janataly ® 14-Mar-2013 19:45


Year: 1990
Language: english
Author: Stanley G. Christensen
Genre: Handbook
Publisher: Arnold
ISBN: 0852613071
Format: PDF
Quality: OCR without errors
Number of pages: 277
Description: In technology, matter is sometimes referred to as material substance. It can be defined as anything known to exist and occupy space. Any material substance consists of minute particles known as molecules; these are the smallest particles of a substance which can exist and maintain all the properties of the original substance. A molecule is made up of a combination of two or more atoms of the elements. The atom consists of various parts which are held together by forces, recognized as being electrical in character. The forces of attraction come about from unlike electrical charges. The constituent parts of an atom are the central core or nucleus which has a positive charge and one or more electrons. The electron has a negative charge. The nucleus is composed of protons and neutrons (except the atom of hydrogen). Protons have positive electrical charges and the neutrons are electrically neutral. When an atom is electrically neutral it will have the same number of protons and electrons. The number of electrons contained in an atom is shown by the atomic number of the element. An atom becomes an ion when the number of electrons is more or less than the number of protons. The ion will be positive or negative according to the predominant electrical charge. The atom of hydrogen is the simplest; it consists of one proton and one electron. If the electron is removed from the atom of hydrogen the remaining proton becomes a hydrogen ion which will be positive. In some cases two atoms of the same element may differ in the number of neutrons contained in the nucleus. The atomic weights will therefore be different and the atoms are described as being isotopes of the element. The isotopes of an element have identical chemical properties but differing physical properties. The electrons outside the nucleus control the properties of the atom, and the protons and neutrons in the nucleus determine its atomic weight. The electrons are considered to form a series of orbital envelopes or cases around the nucleus, each envelope containing a set pattern of electrons. Other particles exist but need not concern us in this study.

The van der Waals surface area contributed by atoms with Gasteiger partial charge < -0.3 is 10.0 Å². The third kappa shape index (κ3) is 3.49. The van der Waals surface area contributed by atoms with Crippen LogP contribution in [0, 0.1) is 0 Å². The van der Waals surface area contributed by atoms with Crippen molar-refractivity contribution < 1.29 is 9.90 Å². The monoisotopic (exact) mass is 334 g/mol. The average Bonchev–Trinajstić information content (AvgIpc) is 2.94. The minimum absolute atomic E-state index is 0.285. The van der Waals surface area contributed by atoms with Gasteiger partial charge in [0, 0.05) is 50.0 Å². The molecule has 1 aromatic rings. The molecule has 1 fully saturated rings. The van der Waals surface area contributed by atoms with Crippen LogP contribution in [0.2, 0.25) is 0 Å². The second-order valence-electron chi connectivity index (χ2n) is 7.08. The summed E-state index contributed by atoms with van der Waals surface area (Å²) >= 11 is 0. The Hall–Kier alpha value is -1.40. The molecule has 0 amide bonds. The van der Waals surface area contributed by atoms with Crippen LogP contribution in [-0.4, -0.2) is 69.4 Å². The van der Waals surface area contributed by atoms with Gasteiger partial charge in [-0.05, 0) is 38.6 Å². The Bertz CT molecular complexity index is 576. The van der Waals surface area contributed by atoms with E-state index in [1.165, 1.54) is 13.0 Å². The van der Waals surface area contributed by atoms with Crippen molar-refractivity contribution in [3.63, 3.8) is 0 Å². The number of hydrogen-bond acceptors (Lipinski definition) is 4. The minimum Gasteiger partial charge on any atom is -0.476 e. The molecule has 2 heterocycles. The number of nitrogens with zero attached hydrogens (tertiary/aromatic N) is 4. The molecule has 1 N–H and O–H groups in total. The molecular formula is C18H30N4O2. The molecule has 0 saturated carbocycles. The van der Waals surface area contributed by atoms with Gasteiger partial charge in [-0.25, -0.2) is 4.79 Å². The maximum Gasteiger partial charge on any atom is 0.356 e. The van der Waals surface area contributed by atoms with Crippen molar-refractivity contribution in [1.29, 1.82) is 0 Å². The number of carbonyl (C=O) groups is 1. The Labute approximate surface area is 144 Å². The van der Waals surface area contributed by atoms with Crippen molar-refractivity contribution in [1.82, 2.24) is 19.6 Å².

Additional info: Eighth Edition 1990, Reprinted 1999
Rating: 5 / 5 (Votes: 26)
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